Inflation Targeting or Deflation Avoidance?

Commentary by Bob McTeer

Source: Forbes

Back in the day when I served on the FOMC (February 1991-November 2004) under Alan Greenspan, the subject of inflation targeting came up from time to time. I never liked the idea, but a few of my colleagues expressed an interest. Fortunately, from my point of view, Chairman Greenspan didn’t like it and never scheduled a formal debate, not even after Ben Bernanke joined the Committee the first time. Ben made no secret of his support for an inflation target, but he never pushed hard for it back then. It was only after he returned to the Committee as Chairman later did he rally support and pushed it through.

My opposition to inflation targeting was not very sophisticated. I simply though of inflation as bad and didn’t want to officially condone it. Now we have inflation targeting, and it has become a prominent part of discussions of monetary policy as one of the FOMC’s dual objectives. Frankly, I’ve been surprised at the apparent general acceptance of the goal of two percent inflation by the talking heads on financial TV. I’m not surprised at its support from the academic community. I would have thought that the talking heads would take a less sophisticated position, as I did.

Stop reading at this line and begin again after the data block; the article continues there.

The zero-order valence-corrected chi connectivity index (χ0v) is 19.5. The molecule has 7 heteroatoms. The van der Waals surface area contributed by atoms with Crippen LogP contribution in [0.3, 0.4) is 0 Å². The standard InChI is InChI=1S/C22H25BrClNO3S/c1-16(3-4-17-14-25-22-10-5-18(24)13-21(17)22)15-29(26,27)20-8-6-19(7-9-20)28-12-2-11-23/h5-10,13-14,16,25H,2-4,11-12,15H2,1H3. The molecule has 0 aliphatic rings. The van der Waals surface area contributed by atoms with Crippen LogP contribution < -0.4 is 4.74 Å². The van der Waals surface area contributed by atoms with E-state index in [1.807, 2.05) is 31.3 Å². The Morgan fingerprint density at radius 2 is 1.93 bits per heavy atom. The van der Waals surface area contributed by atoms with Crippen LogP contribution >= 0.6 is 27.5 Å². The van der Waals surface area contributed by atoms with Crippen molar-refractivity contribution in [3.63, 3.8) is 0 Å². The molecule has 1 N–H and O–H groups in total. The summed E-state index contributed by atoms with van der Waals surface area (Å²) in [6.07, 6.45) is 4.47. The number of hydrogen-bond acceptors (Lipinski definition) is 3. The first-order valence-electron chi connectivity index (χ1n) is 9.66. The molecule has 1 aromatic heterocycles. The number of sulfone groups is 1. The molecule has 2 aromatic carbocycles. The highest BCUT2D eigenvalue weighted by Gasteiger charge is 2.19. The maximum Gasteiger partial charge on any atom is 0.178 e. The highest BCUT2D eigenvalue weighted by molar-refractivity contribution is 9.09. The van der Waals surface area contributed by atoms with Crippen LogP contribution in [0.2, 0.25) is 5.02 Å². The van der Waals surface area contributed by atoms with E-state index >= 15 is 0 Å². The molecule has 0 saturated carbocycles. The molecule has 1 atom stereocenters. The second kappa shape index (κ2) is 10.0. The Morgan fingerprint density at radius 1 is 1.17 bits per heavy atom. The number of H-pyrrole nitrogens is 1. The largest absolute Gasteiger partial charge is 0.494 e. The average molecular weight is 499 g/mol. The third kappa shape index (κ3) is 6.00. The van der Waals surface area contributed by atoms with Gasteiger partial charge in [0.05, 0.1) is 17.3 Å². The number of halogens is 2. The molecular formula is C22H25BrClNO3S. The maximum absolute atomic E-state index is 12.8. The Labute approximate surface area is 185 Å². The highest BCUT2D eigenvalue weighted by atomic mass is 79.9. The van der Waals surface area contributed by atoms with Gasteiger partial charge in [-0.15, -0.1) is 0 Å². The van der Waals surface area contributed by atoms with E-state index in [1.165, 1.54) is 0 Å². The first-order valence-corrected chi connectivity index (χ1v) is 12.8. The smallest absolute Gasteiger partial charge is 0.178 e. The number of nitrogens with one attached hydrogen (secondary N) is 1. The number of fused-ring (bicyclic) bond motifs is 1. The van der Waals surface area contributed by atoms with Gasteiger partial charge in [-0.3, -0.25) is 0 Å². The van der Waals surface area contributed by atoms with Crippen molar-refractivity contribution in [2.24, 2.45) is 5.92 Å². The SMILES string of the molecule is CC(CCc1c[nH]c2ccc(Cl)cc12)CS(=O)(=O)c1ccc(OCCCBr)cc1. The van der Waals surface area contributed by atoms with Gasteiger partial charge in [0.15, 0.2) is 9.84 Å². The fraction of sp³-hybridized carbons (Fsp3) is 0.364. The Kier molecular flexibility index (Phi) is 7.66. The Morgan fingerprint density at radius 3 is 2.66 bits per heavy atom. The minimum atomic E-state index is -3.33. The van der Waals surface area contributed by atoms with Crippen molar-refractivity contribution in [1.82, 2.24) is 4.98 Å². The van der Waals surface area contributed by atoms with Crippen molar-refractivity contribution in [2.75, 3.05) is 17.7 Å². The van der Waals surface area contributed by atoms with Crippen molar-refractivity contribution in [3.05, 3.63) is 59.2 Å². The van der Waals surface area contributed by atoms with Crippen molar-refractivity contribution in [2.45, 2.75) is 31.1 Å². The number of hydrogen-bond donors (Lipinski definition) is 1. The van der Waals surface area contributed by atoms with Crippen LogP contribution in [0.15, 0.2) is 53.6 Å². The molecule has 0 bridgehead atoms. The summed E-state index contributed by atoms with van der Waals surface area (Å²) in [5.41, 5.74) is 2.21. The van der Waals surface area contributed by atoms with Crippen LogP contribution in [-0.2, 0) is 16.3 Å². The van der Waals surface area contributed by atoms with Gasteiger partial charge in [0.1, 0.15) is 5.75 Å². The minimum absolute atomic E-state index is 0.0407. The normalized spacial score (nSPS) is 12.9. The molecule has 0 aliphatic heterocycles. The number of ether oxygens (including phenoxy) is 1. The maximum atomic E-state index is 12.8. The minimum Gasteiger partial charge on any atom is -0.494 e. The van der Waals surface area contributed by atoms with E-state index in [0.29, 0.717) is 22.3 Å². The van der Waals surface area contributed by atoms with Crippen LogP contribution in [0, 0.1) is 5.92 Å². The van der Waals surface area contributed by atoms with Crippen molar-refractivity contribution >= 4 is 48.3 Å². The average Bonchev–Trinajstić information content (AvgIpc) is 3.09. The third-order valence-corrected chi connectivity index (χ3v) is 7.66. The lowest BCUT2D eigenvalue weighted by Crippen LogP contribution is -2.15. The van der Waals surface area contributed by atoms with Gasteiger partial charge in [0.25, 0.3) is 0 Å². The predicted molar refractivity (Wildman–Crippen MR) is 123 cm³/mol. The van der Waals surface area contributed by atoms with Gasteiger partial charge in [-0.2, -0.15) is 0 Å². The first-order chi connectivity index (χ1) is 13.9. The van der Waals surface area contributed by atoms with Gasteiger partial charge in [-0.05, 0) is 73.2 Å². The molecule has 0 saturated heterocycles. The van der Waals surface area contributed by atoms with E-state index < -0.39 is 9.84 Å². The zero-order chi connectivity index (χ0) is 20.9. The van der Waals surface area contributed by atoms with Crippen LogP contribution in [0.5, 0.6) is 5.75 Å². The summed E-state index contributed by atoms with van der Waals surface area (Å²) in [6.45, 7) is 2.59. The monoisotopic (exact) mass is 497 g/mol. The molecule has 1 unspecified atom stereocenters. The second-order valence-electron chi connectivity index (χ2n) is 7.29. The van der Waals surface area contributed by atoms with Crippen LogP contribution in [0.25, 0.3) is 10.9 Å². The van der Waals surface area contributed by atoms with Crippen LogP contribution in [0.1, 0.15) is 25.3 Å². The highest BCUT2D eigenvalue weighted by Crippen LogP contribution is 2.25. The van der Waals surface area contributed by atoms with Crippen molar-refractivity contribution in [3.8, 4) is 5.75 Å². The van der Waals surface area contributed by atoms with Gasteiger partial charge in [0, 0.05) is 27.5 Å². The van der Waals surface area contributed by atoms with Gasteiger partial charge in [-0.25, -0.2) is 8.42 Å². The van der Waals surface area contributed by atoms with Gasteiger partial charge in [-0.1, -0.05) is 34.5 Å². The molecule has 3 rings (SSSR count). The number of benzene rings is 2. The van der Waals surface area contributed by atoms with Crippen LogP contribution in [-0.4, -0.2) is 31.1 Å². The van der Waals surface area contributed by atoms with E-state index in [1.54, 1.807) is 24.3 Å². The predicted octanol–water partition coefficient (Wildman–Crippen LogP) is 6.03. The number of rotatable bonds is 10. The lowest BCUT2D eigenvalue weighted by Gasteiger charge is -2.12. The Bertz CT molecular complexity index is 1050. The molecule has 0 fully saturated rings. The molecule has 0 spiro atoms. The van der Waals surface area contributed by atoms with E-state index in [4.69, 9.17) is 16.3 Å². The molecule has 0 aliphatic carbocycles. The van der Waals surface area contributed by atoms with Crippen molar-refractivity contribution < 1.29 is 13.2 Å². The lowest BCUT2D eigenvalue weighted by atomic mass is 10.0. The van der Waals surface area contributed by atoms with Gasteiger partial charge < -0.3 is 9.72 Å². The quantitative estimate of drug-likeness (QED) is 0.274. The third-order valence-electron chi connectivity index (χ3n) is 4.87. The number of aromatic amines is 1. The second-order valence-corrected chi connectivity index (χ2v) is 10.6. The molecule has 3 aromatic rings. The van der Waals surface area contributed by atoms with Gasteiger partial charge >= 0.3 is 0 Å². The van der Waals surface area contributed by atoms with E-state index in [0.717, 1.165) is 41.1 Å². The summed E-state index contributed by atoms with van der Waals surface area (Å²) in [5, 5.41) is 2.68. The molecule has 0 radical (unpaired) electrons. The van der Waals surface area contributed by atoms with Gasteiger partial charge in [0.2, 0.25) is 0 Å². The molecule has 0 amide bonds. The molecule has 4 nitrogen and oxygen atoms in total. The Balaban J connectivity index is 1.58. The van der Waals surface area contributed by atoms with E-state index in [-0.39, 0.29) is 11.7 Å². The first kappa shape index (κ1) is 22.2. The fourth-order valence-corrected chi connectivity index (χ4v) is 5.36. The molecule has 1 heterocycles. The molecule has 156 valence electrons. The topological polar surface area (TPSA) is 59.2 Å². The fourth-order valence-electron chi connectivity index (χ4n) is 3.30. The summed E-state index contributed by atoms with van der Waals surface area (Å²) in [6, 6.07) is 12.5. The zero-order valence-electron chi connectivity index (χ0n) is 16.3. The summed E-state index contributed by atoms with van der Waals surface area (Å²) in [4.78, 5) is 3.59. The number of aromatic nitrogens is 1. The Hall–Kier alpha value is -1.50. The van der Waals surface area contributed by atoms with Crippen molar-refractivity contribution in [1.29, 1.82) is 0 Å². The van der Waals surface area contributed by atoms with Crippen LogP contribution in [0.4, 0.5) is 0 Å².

This is guesswork on my part, but I really doubt that members of the FOMC really want two percent inflation. Extrapolating from my own thinking on the subject, I’ll bet they would prefer one percent inflation, or even lower, if there were little danger of the lower inflation morphing into deflation. What I really want, and I’ll bet many of them agree with me, is not two percent inflation, but no deflation.

None of them will fess up, but I’m guessing that, given the improved performance of the labor markets, and, the shift of attention almost exclusively to the inflation goal, the FOMC will begin a gradual, slow process of interest-rate normalization even while headline inflation rates remain very low or go even lower, as long as the core rates hold up. In other words, if headline inflation is depressed primarily because of oil prices, that will not deter the FOMC from beginning the normalization process earlier rather than later.